Peter Brown, who specializes in the study of meteors and meteorites, says a "fairly bright" fireball was detected March 18 by Western's network of all-sky cameras as it passed over southern Ontario.

Researcher Phil McCausland says any pieces will likely be the size of a golf ball or a baseball and probably came down somewhere to the north or west of St. Thomas.

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Meteor blazes across New Zealand's sky, 19 March 2014

File photo of a meteor fireball

A man who saw a meteor blazing across the New Plymouth sky last night was about to ''fall to his knees and pray'' that it wasn't the end of the world.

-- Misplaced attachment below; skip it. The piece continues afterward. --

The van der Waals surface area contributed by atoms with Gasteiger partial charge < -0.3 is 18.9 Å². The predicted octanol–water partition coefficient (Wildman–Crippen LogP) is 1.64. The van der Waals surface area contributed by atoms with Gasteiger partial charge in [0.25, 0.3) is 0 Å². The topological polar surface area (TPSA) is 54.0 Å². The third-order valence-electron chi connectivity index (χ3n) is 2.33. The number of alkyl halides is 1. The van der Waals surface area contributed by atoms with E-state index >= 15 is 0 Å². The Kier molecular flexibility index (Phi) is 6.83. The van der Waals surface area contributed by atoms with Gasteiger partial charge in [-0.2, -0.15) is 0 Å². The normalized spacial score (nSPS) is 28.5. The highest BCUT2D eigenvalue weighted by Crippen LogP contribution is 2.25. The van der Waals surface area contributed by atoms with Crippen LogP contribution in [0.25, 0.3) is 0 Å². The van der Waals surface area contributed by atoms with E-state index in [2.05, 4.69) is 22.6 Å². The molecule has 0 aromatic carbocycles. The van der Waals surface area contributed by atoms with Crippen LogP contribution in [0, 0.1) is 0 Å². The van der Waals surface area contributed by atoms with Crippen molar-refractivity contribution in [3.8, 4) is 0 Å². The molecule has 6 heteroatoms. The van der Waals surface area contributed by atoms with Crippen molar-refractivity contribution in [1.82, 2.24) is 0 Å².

Anthony Warren said he was standing outside his David St home smoking a cigarette when he saw the fiery ball with a long trail light up the city sky at 1.28am.

''It was pretty scary. I was hoping no more were going to fall.''

He said he had seen it begin in the south near Paritutu and travel north before it burned out.

''I ran out onto the field to try and see where it went.''

Thinking it was a comet, he looked in the phone book for the number for the observatory because he wanted to name it.

''I would've called it Zykodia, which is my daughter's name.''

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Spectacular meteor fireball turns night into day in southern France, northwestern Italy, western Switzerland - 13 March 2014 [VIDEO]

© LunarMeteoriteHunter / Google EarthSwitzerland/Italy/France meteor, approx. 22:00, 13 March 2014 received several reports of this meteor event from eyewitnesses in southern France and Switzerland. In addition, the following security camera video footage confirms the time reported by the eyewitnesses.

As seen from southern France, filmed over St Laurent du var (next to Cannes) at 10pm: